“Super!” Harry gushed. “Let’s put her down for 3 dozen. Does that sound about right, Marilyn?”
“Three dozen would be wonderful!” said Eunice’s cousin and she quickly jotted down my pledge of baked goods in a little blue notebook covered in a print of pink and white peonies. I hoped Sawyer wouldn’t be too upset with me. It was a nervous blurt.
“Happy, what ideas do you have for the library?” asked Marilyn. It was so difficult to trust this woman simply because of her lineage. But her eyes were warm and gentle and her dimpled smile washed away any reservations.
“Well,” I began, leaning my elbows on the table. “I have a short list that I composed during my campaign. Shall I read it?”
“By all means,” urged Marilyn.
“Please do,” invited Harry.
I took a steady breath and began to read off the items that I had deemed of critical importance.
1. Update the rules and regulations to reflect equal access to the library for all citizens of this town regardless of species.
2. Lower a section of the circulation desk so chickens can converse with a librarian without having to shove their heads into the book return slot.
3. Let the public vote on which title should be the Book of the Month. Not everyone likes “17th Century Poems of Love”. Though I speak Swan and thoroughly enjoyed “Ode to a Trumpeter Heart”.
4. There should be better lighting in the stairwell, as well as a pet door.
5. Books for children and small animals should be on the lower shelves where they are easy to reach. Books for taller animals and adults should be higher up.
6. I didn’t put anything for number six. Peaches told me that six is the devil’s number and after that, I didn’t sleep for three days. Every time I see that number now, it reminds me of an egg with a tail. (I shivered for emphasis.)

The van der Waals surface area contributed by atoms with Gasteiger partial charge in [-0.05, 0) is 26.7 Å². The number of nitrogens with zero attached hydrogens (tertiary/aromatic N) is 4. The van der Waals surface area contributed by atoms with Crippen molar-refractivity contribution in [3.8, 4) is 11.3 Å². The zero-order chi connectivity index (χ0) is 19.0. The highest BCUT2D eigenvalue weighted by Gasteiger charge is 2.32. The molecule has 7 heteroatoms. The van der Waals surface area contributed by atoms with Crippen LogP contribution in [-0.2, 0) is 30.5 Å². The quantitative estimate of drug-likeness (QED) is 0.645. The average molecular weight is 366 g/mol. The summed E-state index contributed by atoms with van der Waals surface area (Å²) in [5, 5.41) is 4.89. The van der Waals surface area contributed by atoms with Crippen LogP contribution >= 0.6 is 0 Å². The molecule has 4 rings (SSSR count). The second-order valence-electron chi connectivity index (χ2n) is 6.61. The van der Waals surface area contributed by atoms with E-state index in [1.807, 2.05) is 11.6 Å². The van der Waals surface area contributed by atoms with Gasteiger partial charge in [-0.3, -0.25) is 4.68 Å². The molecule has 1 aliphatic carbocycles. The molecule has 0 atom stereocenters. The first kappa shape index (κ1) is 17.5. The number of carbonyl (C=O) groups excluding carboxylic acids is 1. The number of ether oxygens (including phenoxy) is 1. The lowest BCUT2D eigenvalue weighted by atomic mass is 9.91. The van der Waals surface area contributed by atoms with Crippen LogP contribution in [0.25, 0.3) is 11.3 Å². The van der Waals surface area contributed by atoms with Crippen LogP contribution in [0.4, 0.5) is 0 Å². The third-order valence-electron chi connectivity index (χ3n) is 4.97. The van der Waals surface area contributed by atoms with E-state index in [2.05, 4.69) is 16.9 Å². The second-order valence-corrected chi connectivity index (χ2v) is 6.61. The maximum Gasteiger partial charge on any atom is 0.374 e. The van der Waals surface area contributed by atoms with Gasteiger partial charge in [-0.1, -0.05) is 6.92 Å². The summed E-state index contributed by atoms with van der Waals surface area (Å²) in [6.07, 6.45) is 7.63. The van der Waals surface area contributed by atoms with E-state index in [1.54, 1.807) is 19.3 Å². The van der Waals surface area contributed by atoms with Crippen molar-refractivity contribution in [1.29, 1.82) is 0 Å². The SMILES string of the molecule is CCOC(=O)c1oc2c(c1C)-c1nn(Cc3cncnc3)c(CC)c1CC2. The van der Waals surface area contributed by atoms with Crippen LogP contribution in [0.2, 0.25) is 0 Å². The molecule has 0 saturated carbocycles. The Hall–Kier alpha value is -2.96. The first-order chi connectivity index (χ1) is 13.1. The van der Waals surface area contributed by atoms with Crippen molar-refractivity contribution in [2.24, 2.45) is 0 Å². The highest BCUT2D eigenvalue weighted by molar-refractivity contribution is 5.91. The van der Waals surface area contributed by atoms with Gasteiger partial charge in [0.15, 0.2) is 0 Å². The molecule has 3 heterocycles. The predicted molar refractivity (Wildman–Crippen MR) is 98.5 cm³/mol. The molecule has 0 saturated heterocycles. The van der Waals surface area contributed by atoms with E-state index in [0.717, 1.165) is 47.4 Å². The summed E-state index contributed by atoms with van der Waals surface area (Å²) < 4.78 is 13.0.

7. Order more cookbooks. (This last one was a campaign promise I made to Sawyer.)
When I was finished reading, I looked up at Harry and Marilyn. For a few seconds, no one spoke. My eyes grew large thinking that perhaps I had taken their hospitality too far. Then Harry stood and after him, Marilyn stood, and they both began to clap enthusiastically.
“Well whad’ya know?!” Harry laughed. “We haven’t had a fresh idea to split between the two of us for years. Then in walks a beautiful hen and suddenly we’re reenergized!”
“Happy, your ideas are invigorating!” gushed Marilyn. “Finally, something significant to work towards! I think I might actually like coming to these meetings again! No offense, Harry.”
“None taken, Marilyn! I wholeheartedly agree!”
After that, Marilyn made a motion to adjourn and Harry seconded. The team would take my suggestion list and break it into action items at the May meeting. Harry and Marilyn bid their adieus and left through the back stairwell. A few minutes later, Sawyer poked her head through the door.
“Finished already?” she asked.
“Yup!” I replied hopping down from the chair with a bounce.
“Well… how’d it go?”
“I got a standing ovation.”
“No kidding?” she laughed. “That’s wonderful! What about the cookbooks?”
“They loved the idea!”
“And access for everyone?”
“Behind it 100%!”
“Whoo Hoo!!” Sawyer clucked pumping her wing. “Could this day get any better?!”
“How do you feel about whipping up a few batches of raspberry scones for the book sale next weekend?”
“Will there be cookbooks to purchase?”
“I image so,” I replied.
“Then I suppose I should get myself to the market and stock up on supplies.”
“Let’s go tomorrow,” I said as we walked down the stairs to the parking lot. “On the way back we can stop at the coin and stamp collectors store. We definitely earned ourselves a treat.”
“Definitely,” Sawyer agreed.
I still haven’t told Sawyer about Marilyn’s connection to Eunice. I may never.